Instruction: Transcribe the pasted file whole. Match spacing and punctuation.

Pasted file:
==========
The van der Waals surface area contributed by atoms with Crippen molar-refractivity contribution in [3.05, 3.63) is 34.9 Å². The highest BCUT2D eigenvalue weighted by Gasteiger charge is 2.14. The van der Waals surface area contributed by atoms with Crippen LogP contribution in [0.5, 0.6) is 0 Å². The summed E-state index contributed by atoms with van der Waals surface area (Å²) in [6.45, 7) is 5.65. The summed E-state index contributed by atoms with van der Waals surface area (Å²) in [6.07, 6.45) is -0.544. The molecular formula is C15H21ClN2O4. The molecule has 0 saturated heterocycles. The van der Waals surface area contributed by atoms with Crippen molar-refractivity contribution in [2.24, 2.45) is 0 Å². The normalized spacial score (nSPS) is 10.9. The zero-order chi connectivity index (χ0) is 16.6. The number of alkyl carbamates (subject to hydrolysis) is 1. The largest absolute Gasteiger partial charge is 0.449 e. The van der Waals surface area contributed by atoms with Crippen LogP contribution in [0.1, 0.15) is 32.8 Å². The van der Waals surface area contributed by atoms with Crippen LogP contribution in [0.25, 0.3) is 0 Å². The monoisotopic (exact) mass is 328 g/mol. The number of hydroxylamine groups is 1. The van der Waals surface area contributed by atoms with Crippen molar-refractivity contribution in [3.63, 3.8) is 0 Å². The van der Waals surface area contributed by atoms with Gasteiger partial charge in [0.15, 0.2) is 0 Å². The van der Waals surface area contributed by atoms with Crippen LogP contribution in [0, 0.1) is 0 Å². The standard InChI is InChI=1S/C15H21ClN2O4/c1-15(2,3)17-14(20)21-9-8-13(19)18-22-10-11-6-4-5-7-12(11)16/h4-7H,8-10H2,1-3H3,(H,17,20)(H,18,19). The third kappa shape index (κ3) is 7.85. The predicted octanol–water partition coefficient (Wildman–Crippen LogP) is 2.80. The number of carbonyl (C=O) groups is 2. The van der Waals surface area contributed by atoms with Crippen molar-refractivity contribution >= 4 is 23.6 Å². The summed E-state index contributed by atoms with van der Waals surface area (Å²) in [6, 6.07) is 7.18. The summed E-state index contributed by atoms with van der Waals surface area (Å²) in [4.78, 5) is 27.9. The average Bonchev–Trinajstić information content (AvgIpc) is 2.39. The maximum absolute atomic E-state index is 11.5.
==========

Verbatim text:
The van der Waals surface area contributed by atoms with Crippen molar-refractivity contribution in [3.05, 3.63) is 34.9 Å². The highest BCUT2D eigenvalue weighted by Gasteiger charge is 2.14. The van der Waals surface area contributed by atoms with Crippen LogP contribution in [0.5, 0.6) is 0 Å². The summed E-state index contributed by atoms with van der Waals surface area (Å²) in [6.45, 7) is 5.65. The summed E-state index contributed by atoms with van der Waals surface area (Å²) in [6.07, 6.45) is -0.544. The molecular formula is C15H21ClN2O4. The molecule has 0 saturated heterocycles. The van der Waals surface area contributed by atoms with Crippen molar-refractivity contribution in [2.24, 2.45) is 0 Å². The normalized spacial score (nSPS) is 10.9. The zero-order chi connectivity index (χ0) is 16.6. The number of alkyl carbamates (subject to hydrolysis) is 1. The largest absolute Gasteiger partial charge is 0.449 e. The van der Waals surface area contributed by atoms with Crippen LogP contribution in [0.1, 0.15) is 32.8 Å². The van der Waals surface area contributed by atoms with Crippen LogP contribution in [0.25, 0.3) is 0 Å². The monoisotopic (exact) mass is 328 g/mol. The number of hydroxylamine groups is 1. The van der Waals surface area contributed by atoms with Crippen molar-refractivity contribution in [3.63, 3.8) is 0 Å². The van der Waals surface area contributed by atoms with Gasteiger partial charge in [0.15, 0.2) is 0 Å². The van der Waals surface area contributed by atoms with Crippen LogP contribution in [0, 0.1) is 0 Å². The standard InChI is InChI=1S/C15H21ClN2O4/c1-15(2,3)17-14(20)21-9-8-13(19)18-22-10-11-6-4-5-7-12(11)16/h4-7H,8-10H2,1-3H3,(H,17,20)(H,18,19). The third kappa shape index (κ3) is 7.85. The predicted octanol–water partition coefficient (Wildman–Crippen LogP) is 2.80. The number of carbonyl (C=O) groups is 2. The van der Waals surface area contributed by atoms with Crippen molar-refractivity contribution >= 4 is 23.6 Å². The summed E-state index contributed by atoms with van der Waals surface area (Å²) in [6, 6.07) is 7.18. The summed E-state index contributed by atoms with van der Waals surface area (Å²) in [4.78, 5) is 27.9. The average Bonchev–Trinajstić information content (AvgIpc) is 2.39. The maximum absolute atomic E-state index is 11.5.